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Read SAP: Establishing a Research Centre in China (Case Attached)How can SAP’s Shanghai Research Center be successful in attracting and retaining top local researchers in China?Leaving aside the talent issue, discuss the pros and cons of locating SAP’s Shanghai Research Center in Shanghai.What are your most important concerns?What do you see as the greatest benefits?Use this week’s readings, lectures, and your analysis of the case to write a 2 page (1½ -spaced) analysis that answers these questions. Use 12 point Times Roman font size with one inch margins all around.Do not do any additional research on the company. Confine your analysis to your reading of the case and the articles assigned.
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HKU817
KULDEEP KUMAR
SAP: ESTABLISHING A RESEARCH CENTRE IN
CHINA
SAP Research adds strategic value to the company through seeking out and
championing new ideas, exploring emerging technologies, and experimenting
with fresh ways of deploying existing solutions. Research opens our minds.
– Dr Peter Zencke, Head of SAP Executive Board1
The three major challenges in setting up a research centre in China include
getting good people, setting up a research program, and developing
relationships with the universities and government agents.
– Dr Ming-Chien Shan, Vice President of SAP Research Palo Alto and China2
In the cold January of 2008, Markus Alsleben, vice-president of SAP Labs China, was sitting
at his desk in Shanghai, contemplating the recently established SAP Research Centre, a
division of SAP Labs in Shanghai, China [see Exhibit 1]. SAP Headquarters in Germany was
eager to evaluate the success of the new division and was pressuring its Chinese location for
results. However, up until this point in time, the research centre had been little more than a
concept. So far, it had been able to hire only a few researchers and the research itself had not
yet begun.
As a global leader in enterprise resource planning (“ERP”) systems, SAP already had a
number of research and development (“R&D”) labs located around the world. However, most
R&D labs were focused on software development. SAP, however, had been regularly
organising cutting-edge research activities globally with SAP Research, the technology
research arm of SAP. The research group had developed a track record of significantly
contributing to SAP’s product portfolio by identifying and utilising emerging information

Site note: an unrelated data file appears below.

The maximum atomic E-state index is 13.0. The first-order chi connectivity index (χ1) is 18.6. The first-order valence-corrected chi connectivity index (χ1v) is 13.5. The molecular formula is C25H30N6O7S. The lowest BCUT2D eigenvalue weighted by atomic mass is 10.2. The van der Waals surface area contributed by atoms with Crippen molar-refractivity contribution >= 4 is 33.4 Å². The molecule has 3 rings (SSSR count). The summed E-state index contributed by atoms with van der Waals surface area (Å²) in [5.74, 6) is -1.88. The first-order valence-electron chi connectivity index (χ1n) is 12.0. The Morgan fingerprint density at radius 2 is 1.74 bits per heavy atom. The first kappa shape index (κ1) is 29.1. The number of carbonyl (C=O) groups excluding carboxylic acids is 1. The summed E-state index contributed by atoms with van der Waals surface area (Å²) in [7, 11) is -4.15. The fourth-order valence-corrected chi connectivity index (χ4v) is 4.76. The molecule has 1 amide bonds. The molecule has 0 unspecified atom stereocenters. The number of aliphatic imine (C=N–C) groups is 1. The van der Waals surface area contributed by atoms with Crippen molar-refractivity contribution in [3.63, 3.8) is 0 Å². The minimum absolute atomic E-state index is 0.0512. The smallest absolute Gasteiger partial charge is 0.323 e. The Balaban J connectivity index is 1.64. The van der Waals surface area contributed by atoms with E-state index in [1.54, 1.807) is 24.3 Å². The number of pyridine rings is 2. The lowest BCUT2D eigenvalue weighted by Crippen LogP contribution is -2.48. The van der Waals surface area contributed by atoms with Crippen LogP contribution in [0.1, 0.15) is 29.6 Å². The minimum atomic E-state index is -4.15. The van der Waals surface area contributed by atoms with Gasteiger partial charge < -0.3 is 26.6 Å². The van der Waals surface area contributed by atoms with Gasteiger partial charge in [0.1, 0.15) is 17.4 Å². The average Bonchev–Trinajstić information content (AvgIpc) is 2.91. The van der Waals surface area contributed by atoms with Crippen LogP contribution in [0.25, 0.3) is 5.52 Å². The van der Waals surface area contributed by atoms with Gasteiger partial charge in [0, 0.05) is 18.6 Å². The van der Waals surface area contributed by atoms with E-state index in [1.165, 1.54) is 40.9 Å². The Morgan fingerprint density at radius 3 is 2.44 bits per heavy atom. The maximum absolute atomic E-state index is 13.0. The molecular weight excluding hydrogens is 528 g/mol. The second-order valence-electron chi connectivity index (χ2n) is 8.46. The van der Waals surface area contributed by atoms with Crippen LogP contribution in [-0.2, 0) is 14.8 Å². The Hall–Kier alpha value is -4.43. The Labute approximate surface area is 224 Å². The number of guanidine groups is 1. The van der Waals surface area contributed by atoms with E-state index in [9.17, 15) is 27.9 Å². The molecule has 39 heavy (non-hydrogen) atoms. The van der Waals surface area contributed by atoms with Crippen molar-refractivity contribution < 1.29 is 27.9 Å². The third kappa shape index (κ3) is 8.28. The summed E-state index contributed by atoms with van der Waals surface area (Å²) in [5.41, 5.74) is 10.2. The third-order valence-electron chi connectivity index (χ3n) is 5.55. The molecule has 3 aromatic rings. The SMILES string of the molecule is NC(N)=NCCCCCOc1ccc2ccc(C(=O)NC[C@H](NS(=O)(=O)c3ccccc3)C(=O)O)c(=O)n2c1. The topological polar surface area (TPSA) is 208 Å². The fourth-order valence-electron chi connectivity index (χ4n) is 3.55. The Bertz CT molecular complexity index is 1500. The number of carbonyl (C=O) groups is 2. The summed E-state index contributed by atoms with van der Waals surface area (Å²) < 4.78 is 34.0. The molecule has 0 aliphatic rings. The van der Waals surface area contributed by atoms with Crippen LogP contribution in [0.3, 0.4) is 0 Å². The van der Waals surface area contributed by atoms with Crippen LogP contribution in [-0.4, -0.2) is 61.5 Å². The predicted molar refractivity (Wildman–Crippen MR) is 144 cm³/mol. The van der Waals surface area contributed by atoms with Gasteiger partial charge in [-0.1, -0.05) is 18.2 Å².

technology (“IT”) trends through applied research and corporate venturing. The SAP
Research division, which employed over 400 people worldwide, had already established
1
SAP (2007) “Research in Dialogue. SAP Research Report 2006”,
http://www.sap.com/about/company/research/pdf/SAP_Research_Report_2006.pdf (accessed 1 February 2008).
2
Company interview on 6 March, 2008.
Maya Kumar and Markus Alsleben prepared this case under the supervision of Kuldeep Kumar for class discussion. This case is
not intended to show effective or ineffective handling of decision or business processes.
© 2009 by The Asia Case Research Centre, The University of Hong Kong. No part of this publication may be reproduced or
transmitted in any form or by any means—electronic, mechanical, photocopying, recording, or otherwise (including the
internet)—without the permission of The University of Hong Kong.
Ref. 09/408C
1
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SAP: Establishing a Research Centre in China
research units in Germany, Canada and the US. Interested in accessing fresh ideas from the
Chinese talent pool, Shanghai was designated to be the next site for an SAP Research unit.
However, Alsleben was not convinced that China had been the right choice to establish a SAP
Research. Having just started hiring researchers, the research group was already having
trouble attracting research talent for its team. Furthermore, the location of the centre in
Shanghai Software Park was not fostering the sort of cross-company collaboration and crossfertilisation that SAP had hoped for. Had this location in China been the right choice for a site
for SAP’s Asian research? What would the developments in China foretell for the success of
SAP Research in China?
The ERP Software Industry in China
Starting as early as 2003, the establishment of an R&D centre in China was considered
attractive due to limited competition in the IT industry, as well as perceived low barriers to
entry into software research in China. However, the limited supply of high-profile researchers
in China required special attention. The ongoing rapid development of China’s economy and
inflow of foreign direct investment was changing the nature of R&D activities in China,
leading to increased competition for top researchers. Moreover, local Chinese competitors
such as Yongyou and Kingdee continued to attract the attention of small- and medium-sized
customers, particularly other Chinese companies [see Exhibit 2], and a considerable share of
local university graduates as employees.
The Chinese government had a major influence over the domestic market for ERP systems. A
large number of big firms, especially those large enough to be potential customers for SAP,